The Eagles lost seven contests last season, and special teams were a big factor in at least four of them with the Chargers, Chiefs, Vikings, and Saints game all coming to mind. Yesterday, Dave Fipp’s unit helped swing momentum and steal one.

We already have spent a ton of time talking about how Cody Parkey was awesome. I have no idea what this kid is going to turn into, but counting the preseason finale, he is now 5-for-5 on field goals with three longer than 50 yards.

The 51-yard kick to tie the score in the fourth quarter looked like it would have been good from 55 or 56. His kickoffs were also insane.

Game # Opponent Kickoff Number End zone Touchback Starting Field Position  Average Starting Field Position 
1 Jaguars 1 Yes Yes 20 20
1 Jaguars 2 Yes No 13 16.5
1 Jaguars 3 Yes Yes 20 17.67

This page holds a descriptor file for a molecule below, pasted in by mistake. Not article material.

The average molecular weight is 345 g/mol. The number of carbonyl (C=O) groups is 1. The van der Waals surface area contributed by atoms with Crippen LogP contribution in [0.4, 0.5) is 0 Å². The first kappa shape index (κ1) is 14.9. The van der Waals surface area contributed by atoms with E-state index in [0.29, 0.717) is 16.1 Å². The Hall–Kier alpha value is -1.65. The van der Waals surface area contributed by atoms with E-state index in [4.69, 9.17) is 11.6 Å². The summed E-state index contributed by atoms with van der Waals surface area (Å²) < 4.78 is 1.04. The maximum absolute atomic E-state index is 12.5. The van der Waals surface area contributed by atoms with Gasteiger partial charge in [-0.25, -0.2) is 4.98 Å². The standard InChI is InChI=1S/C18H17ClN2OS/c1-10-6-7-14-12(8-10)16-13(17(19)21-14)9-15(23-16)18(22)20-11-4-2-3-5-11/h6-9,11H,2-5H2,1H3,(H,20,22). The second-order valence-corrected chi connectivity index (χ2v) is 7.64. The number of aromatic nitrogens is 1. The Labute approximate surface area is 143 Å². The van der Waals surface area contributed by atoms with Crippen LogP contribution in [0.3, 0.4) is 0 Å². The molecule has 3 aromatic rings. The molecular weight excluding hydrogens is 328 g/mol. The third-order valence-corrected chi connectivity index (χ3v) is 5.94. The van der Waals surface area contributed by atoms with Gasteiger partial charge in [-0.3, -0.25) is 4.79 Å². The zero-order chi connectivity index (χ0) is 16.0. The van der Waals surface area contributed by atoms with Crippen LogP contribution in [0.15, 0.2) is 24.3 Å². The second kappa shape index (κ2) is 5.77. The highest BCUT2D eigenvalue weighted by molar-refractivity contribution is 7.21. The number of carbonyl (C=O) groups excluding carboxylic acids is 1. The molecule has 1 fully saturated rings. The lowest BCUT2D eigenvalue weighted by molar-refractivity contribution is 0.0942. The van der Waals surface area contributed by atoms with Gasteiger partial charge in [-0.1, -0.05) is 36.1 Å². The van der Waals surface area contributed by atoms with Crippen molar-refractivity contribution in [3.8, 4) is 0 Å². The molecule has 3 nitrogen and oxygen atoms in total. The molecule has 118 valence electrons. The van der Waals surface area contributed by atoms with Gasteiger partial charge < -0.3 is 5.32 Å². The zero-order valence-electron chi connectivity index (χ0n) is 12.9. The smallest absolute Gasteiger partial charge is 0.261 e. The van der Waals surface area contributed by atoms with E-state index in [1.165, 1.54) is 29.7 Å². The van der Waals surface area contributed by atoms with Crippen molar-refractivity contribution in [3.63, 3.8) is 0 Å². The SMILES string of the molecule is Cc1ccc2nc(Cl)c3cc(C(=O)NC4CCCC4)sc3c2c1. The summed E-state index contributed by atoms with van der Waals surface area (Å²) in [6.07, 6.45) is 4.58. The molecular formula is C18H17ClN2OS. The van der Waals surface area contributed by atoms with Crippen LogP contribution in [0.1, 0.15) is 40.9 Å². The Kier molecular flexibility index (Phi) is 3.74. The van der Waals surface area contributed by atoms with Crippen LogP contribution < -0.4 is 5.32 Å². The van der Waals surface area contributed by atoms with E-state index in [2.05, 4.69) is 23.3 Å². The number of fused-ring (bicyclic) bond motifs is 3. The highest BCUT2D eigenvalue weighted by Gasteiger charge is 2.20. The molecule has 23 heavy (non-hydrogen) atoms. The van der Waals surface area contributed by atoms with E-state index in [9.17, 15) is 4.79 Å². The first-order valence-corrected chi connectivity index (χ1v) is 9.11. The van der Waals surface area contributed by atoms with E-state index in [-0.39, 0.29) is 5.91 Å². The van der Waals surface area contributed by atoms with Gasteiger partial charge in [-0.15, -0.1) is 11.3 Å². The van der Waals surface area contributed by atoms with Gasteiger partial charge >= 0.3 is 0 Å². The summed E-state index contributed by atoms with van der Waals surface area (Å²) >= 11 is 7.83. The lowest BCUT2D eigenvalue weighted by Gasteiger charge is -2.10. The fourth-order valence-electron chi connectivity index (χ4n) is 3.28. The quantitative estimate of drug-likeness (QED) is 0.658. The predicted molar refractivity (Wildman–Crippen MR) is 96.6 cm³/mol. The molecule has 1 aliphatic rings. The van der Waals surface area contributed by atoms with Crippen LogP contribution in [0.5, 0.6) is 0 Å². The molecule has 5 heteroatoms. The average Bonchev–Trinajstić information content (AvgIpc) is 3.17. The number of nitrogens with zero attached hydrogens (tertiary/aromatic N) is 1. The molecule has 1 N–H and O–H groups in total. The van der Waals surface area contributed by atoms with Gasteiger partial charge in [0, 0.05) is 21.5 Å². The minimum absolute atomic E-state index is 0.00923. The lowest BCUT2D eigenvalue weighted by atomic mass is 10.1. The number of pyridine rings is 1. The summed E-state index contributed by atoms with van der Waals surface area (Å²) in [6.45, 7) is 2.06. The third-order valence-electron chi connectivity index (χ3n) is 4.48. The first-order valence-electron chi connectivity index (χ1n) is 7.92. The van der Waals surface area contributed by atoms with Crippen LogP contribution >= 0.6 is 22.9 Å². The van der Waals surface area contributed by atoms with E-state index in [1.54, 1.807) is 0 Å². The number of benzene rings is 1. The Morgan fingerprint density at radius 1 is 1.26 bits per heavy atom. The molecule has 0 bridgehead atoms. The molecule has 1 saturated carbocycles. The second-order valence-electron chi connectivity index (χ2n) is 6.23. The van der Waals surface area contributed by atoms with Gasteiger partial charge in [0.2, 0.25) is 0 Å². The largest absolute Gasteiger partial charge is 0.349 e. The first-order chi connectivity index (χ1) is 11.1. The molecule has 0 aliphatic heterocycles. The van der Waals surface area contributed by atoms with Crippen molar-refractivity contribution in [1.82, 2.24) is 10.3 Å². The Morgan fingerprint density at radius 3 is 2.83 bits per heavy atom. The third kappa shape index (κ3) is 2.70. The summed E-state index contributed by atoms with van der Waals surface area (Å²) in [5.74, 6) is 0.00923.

1 Jaguars 4 Yes Yes 20 18.25
1 Jaguars 5 Yes Yes 20 18.6
1 Jaguars 6 Yes Yes 20 18.83
1 Jaguars 7 Yes No 13 18

Before Parkey stole the show though, there was Brandon Bair, blocking a Josh Scobee 36-yard field goal attempt that the Jags kicker likely makes 98 out of 100 times as long as he gets it off. At the time, it would have put the Jaguars up 20-0.

But wait, there’s more! Darren Sproles averaged 15.5 yards on punt returns. We knew this already, but Donnie Jones was just ridiculous. He had six punts, and five of them pinned the Jaguars inside their own 20. One landed at the Jacksonville one on a great special teams play by Brandon Boykin, and the only punt not inside the Jaguars 20 was attempted from the Eagles own 12.

Here is Jones’ day in chart form:

Punt Number Ball Spotted Before Punt Ball Spotted After Punt Net Yards
1 Eagles 37 Jaguars 11 52
2 Jaguars 40 Jaguars 11 39
3 Eagles 12 Jaguars 47 41
4 Jaguars 39 Jaguars 9 30
5 Jaguars 49 Jaguars 10 39
6 Jaguars 44 Jaguars 15 29

On four of those kicks in Jaguars territory, Jones didn’t have a ton of margin for error, and still got the job done. The Jaguars only scored three points off of Jones’ punts as the other 14 were the result of Eagles turnovers.